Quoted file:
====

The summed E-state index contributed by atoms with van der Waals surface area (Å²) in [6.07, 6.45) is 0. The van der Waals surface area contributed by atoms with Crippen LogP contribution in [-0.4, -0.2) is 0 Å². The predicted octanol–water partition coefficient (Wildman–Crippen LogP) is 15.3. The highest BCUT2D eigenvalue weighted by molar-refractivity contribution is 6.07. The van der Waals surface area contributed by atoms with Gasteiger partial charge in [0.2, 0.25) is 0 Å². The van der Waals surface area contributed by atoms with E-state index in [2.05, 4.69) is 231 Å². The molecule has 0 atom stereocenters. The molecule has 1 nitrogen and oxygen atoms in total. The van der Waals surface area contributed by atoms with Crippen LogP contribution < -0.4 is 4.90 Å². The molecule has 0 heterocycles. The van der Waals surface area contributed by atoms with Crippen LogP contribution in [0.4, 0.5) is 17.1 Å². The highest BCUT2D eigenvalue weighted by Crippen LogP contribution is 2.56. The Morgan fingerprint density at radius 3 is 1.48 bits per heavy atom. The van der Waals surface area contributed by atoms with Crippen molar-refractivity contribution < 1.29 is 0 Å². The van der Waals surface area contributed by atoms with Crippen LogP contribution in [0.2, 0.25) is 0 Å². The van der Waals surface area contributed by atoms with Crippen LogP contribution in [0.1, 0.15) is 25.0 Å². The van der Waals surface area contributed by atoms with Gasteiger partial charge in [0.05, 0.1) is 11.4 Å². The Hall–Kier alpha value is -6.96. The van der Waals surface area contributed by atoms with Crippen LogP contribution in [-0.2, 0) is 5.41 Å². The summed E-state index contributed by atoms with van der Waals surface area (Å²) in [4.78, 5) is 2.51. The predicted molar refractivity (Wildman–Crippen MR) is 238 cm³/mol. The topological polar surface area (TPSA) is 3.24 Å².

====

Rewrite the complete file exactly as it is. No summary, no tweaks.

The summed E-state index contributed by atoms with van der Waals surface area (Å²) in [6.07, 6.45) is 0. The van der Waals surface area contributed by atoms with Crippen LogP contribution in [-0.4, -0.2) is 0 Å². The predicted octanol–water partition coefficient (Wildman–Crippen LogP) is 15.3. The highest BCUT2D eigenvalue weighted by molar-refractivity contribution is 6.07. The van der Waals surface area contributed by atoms with Gasteiger partial charge in [0.2, 0.25) is 0 Å². The van der Waals surface area contributed by atoms with E-state index in [2.05, 4.69) is 231 Å². The molecule has 0 atom stereocenters. The molecule has 1 nitrogen and oxygen atoms in total. The van der Waals surface area contributed by atoms with Crippen LogP contribution < -0.4 is 4.90 Å². The molecule has 0 heterocycles. The van der Waals surface area contributed by atoms with Crippen LogP contribution in [0.4, 0.5) is 17.1 Å². The highest BCUT2D eigenvalue weighted by Crippen LogP contribution is 2.56. The Morgan fingerprint density at radius 3 is 1.48 bits per heavy atom. The van der Waals surface area contributed by atoms with Crippen molar-refractivity contribution < 1.29 is 0 Å². The van der Waals surface area contributed by atoms with Crippen LogP contribution in [0.2, 0.25) is 0 Å². The van der Waals surface area contributed by atoms with Crippen LogP contribution in [0.1, 0.15) is 25.0 Å². The van der Waals surface area contributed by atoms with Gasteiger partial charge in [0.05, 0.1) is 11.4 Å². The Hall–Kier alpha value is -6.96. The van der Waals surface area contributed by atoms with Crippen LogP contribution in [-0.2, 0) is 5.41 Å². The summed E-state index contributed by atoms with van der Waals surface area (Å²) in [4.78, 5) is 2.51. The predicted molar refractivity (Wildman–Crippen MR) is 238 cm³/mol. The topological polar surface area (TPSA) is 3.24 Å².